If you’d like to see the sequence in question, you can view it in this clip, but be warned, you obviously do so at your own risk!

Total Recall is a look back at the history of video games through their characters, franchises, developers and trends.


  • I remember this, one of three episodes which never made it to western shores.

    Of the other two, one was the safari zone episode where the zone keeper pulls a gun on Ash, the other one Misty, Jesse and James enter a bikini competition, James wearing a pair of huge, realistic fake breasts.

    While James crossdressing wasn’t an uncommon event in the series, this particular incident was deigned too extreme.

  • Also important is the broadcast format, NTSC-J.
    The problem was so isolated that most of the people that had problems wouldn’t have problems again if they watched it on a newer TV or TV anywhere else in the world. Even NTSC-US is a different enough format to prevent the problem.

    • Actually, NTSC-J is almost identical to NTSC. The difference is mostly in blanking, which isn’t a visible effect anyway. At best, it would just look a little darker on an American set.

      The episode should still be able to cause harm on a modern TV – 60Hz, 120Hz, 240Hz, all are close enough to show 29.97fps as-is.

    • Thats what i was thinking… Two articles about pokemon anime in the same day regarding the same episode that aired almost 12 years ago. IMPOSSIBLE *head exploads*

  • I thought the episodes had to be cleared through some kind of health and safety organization before being broadcasted, the system must be pretty loose in Japan I suppose.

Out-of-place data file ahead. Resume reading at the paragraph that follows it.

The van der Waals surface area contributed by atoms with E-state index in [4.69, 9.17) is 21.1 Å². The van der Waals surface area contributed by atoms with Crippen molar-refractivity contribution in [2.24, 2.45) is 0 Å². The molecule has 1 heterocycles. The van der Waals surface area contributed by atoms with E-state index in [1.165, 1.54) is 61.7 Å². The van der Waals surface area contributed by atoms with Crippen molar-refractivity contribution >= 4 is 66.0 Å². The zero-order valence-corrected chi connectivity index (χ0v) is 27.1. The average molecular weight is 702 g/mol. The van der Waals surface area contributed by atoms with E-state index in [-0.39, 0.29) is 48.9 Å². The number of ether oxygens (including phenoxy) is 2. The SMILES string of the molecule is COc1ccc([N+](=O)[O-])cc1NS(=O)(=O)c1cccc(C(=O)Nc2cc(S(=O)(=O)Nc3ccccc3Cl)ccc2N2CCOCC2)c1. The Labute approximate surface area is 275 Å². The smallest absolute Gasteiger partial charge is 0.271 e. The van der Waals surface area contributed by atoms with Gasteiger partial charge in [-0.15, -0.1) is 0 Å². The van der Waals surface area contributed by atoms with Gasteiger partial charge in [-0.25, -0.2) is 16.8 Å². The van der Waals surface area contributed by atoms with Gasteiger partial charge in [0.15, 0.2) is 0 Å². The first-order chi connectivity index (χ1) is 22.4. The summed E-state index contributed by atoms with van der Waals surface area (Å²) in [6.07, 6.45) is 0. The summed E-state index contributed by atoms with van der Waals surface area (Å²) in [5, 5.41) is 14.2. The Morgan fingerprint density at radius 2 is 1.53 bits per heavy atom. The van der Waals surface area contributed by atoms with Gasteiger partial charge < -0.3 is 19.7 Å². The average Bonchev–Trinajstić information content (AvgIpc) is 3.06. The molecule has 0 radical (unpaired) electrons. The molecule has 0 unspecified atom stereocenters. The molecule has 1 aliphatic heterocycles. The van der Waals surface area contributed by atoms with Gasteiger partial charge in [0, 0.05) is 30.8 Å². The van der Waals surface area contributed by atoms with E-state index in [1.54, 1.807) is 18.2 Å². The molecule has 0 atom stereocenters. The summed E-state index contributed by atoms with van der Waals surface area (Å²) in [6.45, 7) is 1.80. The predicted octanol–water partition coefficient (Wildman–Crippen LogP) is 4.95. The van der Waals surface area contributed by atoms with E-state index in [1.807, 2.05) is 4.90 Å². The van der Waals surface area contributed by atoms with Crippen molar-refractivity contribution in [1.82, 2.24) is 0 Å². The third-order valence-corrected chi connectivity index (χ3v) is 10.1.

• Luke, as an Epileptic (for 16 years now) myself, I ask that you guys at Kotaku PLEASE put the warning ABOVE the video, with a warning in BOLD ALL CAPS.

    I ask this because I’m on meds yet suffer small electrical bursts and sometimes full seizures.
    (Your body as a puppet with strings cut, muscles unresponsive, flopping around like a fish with muscle spasms, vision blurred. Sound fun?)

    If you must post the article, at least put an idiot proof disclaimer BEFORE the video, please?


    P.S: Smart enough to read the whole article, did not watch the clip.

  • Why are we still talking about this episode like it’s something amazing? There are lots of t.v shows and movies which cause kids and adults to have seizures. Whats so special about one Pokemon episode that caused 700 kids to have them?

  • I was like haha, how could 10 seconds make people have seizures–Now: Ow. My head hurts. *Faceplant*

    • Why? Why?
      Feels like only 300 people in USA have epilepsy
      300 Seems Lika lot
      Also The Legend of Dratini was banned cauz guns were pointed at people but so it is aired in Japan and Asia only

  • I actually remember that episode when I was in Japan. Though nothing happened to me. I fell sorry for those kids who were rushed to the hospital. Also it was on the news hardcore!

  • Also Porygon didn’t cause the seisures, Pikachu did. If I had a choice of banning one of them, I would choose Pikachu. He caused the whole problem. R.I.P. ~Porygon~ Born: December 16, 1997. Died: Either December 16, 1997, or four months later.

  • I have had epileptic seizures since I was born and im 27 yrs old so I only got so far into the pokemon series ……thank god I didn’t make it to this episode cuz epilepsy is no joke

Show more comments

Log in to comment on this story!